Can I Get Pregnant?

by | Aug 20, 2020 | Uncategorized | 0 comments

 Can I get pregnant? This is the one the first questions I asked my rheumatologist when I was diagnosed. In general, most women with lupus can get pregnant; it’s carrying the pregnancy that can be problematic. If  you are considering having a baby, you should speak with your rheumatologist about the risks and complications a potential pregnancy will have on you and your baby. If you decide to get pregnant, you should meet with your rheumatologist and a maternal-fetal-medicine doctor six months before you plan to get pregnant to determine a plan for your pregnancy and medications.

One of the complications women with lupus face during pregnancy is anti-phospholipid syndrome. There are three different antibodies that can be found in APS- lupus anticoagulant, anti-cardiolipin, and beta-2 glycoprotein. It is possible to have one or more of these antibodies and not develop APS. In order to be diagnosed with APS, you must test positive for one or more of these antibodies two separate times at least three months apart AND have suffered either a thrombotic event (blood clot), late term miscarriage, recurrent early miscarriages, or preterm delivery <34 weeks.Women with APS are able to have babies, and are usually placed on blood thinners.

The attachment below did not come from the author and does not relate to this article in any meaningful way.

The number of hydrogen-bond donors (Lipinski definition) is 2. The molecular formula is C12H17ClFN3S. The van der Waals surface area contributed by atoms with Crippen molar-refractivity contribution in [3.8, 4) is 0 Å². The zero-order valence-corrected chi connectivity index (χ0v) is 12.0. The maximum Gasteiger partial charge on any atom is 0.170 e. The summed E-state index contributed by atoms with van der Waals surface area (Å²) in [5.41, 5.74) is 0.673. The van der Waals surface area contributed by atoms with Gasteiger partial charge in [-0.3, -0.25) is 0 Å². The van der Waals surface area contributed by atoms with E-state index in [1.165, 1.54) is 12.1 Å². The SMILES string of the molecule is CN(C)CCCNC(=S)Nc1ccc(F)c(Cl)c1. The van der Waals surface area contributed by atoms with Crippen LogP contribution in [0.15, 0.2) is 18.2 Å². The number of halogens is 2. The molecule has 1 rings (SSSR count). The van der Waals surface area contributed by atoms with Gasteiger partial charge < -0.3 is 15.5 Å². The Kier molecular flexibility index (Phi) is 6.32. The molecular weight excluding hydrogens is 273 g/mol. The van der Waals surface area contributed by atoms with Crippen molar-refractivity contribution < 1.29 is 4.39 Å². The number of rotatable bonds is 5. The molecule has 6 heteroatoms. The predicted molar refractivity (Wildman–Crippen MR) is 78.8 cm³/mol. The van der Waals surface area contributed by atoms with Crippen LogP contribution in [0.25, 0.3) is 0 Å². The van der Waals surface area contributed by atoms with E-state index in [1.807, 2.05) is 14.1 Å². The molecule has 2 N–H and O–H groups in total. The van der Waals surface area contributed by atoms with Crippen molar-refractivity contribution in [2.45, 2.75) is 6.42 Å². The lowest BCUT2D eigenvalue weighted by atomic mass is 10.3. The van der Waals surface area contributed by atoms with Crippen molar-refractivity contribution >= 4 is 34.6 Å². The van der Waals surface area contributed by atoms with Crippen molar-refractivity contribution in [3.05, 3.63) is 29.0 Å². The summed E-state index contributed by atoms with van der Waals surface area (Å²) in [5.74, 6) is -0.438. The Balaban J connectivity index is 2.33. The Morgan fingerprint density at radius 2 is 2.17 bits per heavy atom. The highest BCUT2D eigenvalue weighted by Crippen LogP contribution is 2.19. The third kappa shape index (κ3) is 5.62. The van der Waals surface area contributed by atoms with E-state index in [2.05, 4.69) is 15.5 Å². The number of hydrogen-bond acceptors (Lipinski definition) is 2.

After many years of contemplation, I became pregnant and delivered my sweet baby boy in August 2019. I had a relatively easy pregnancy, but I was still placed on modified bed-rest during my first and third trimester due to spotting. My Benlysta infusions were placed on hold, but thankfully I never really developed any flare symptoms during the course of my pregnancy. I was positive for anti-cardiolipin in the past, but not during pregnancy, so I was only advised to continue my low dose aspirin. I did develop high blood pressure, and was placed on anti-hypertensive medication,  but never developed pre-eclampsia. My biggest issue during pregnancy was anxiety. I was constantly anxious about the pregnancy, because of everything I had learned, and was having nightmares frequently. At 35 weeks, my son was found to have intrauterine growth restriction, and therefore was delivered at 37 weeks. He unfortunately had to stay in the NICU for six days due to only being four pounds, but he had no other issues. This week he turns one, and apart from some reflux, he is a very healthy, energetic little boy!

Please share your pregnancy story!


Submit a Comment

Your email address will not be published. Required fields are marked *